Friday, September 14, 2018

The value of knowledge

Here’s a curious phenomenon. Suppose I have enough justification for p that if p is in fact true, then I know p, but suppose also that my credence for p is less than 1.

Now consider some proposition q that is statistically independent of p and unlikely to be true. Finally consider the conjunctive proposition r that p is true and q is false.

If I were to learn for sure that r is true, I would gain credence for p, but it wouldn’t change whether I know whether p is true.

If I were to learn for sure that r is false, my credence for p would go down. How much it would go down depends on how unlikely q is. Fact: If P(q)=(2P(p)−1)/P(p), where P is the prior probability, then if I learn that r is false, my credence for p goes to 1/2.

OK, so here’s where we are. For just about any proposition p that I justifiedly take myself to know, but that I assign a credence less than 1 to, I can find a proposition r with the property that learning that r is true increases my credence in p and that learning that r is false lowers my credence in p to 1/2.

So what? Well, suppose that the only thing I value epistemically is knowing whether p is true. Then if I am in the above-described position, and if someone offers to tell me whether r is true, I should refuse to listen. Here is why. Either p is true or it is not true. If p is true, then my belief in p is knowledge. In that case, I gain nothing by learning that r is true. But learning that r is false would lose my knowledge, by reducing my credence in p to 1/2. Suppose p is false. Then my belief in p isn’t knowledge. In the above setup, if p is false, so is r. Learning that r is false, however, doesn’t give me knowledge whether p is true. It gives me credence 1/2, which is neither good enough to know p to be true nor good enough to know p to be false. So if p is false, I gain nothing knowledge-wise.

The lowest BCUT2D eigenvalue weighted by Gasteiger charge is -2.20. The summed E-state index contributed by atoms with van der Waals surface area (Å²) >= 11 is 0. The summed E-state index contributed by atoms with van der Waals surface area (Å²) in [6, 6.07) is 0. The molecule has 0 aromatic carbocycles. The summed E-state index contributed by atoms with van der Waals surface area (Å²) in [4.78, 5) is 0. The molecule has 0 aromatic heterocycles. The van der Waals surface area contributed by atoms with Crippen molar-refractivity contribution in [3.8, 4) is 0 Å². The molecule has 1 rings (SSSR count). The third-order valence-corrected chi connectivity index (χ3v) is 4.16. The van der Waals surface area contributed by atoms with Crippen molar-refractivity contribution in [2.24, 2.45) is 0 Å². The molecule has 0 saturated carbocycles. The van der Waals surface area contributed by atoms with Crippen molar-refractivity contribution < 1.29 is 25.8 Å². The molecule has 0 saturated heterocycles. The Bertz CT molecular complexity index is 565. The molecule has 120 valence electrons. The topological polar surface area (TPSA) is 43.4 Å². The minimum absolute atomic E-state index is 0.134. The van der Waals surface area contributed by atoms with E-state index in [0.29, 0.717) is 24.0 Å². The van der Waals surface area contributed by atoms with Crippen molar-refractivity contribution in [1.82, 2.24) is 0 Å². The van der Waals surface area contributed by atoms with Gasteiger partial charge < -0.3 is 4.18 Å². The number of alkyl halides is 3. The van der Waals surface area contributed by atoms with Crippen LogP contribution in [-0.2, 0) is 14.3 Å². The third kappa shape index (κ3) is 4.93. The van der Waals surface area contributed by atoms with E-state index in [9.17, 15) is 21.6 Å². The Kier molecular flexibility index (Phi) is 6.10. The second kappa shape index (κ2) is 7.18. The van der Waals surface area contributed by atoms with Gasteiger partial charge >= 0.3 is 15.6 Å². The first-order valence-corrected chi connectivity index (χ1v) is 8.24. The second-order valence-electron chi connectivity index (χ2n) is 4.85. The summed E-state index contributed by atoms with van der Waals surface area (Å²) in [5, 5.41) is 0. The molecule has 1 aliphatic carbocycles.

So, if all I care about epistemically is knowing the truth about some matter, sometimes I should refuse relevant information on the basis of epistemic goals (Lara Buchak argues in her work on faith that sometimes I should refuse relevant information on the basis of non-epistemic goals; that’s a different matter).

I think this is not a very good conclusion. I shouldn’t refuse relevant information on the basis of epistemic goals. Consequently, by the above argument, knowing the truth about some matter shouldn’t be my sole epistemic goal.

Indeed, it should also be my goal to avoid thinking I know something that is in fact false. If I add that to my goals, the conclusion that I should refuse to listen to whether r is true disappears. For if p is false, although learning that r is false wouldn’t give me knowledge whether p is true, in that case it would take away the illusion of knowledge. And that would be valuable.

Nothing deep in the conclusions here. Just a really roundabout argument for the Socratic thesis that it’s bad to think you know when you don’t.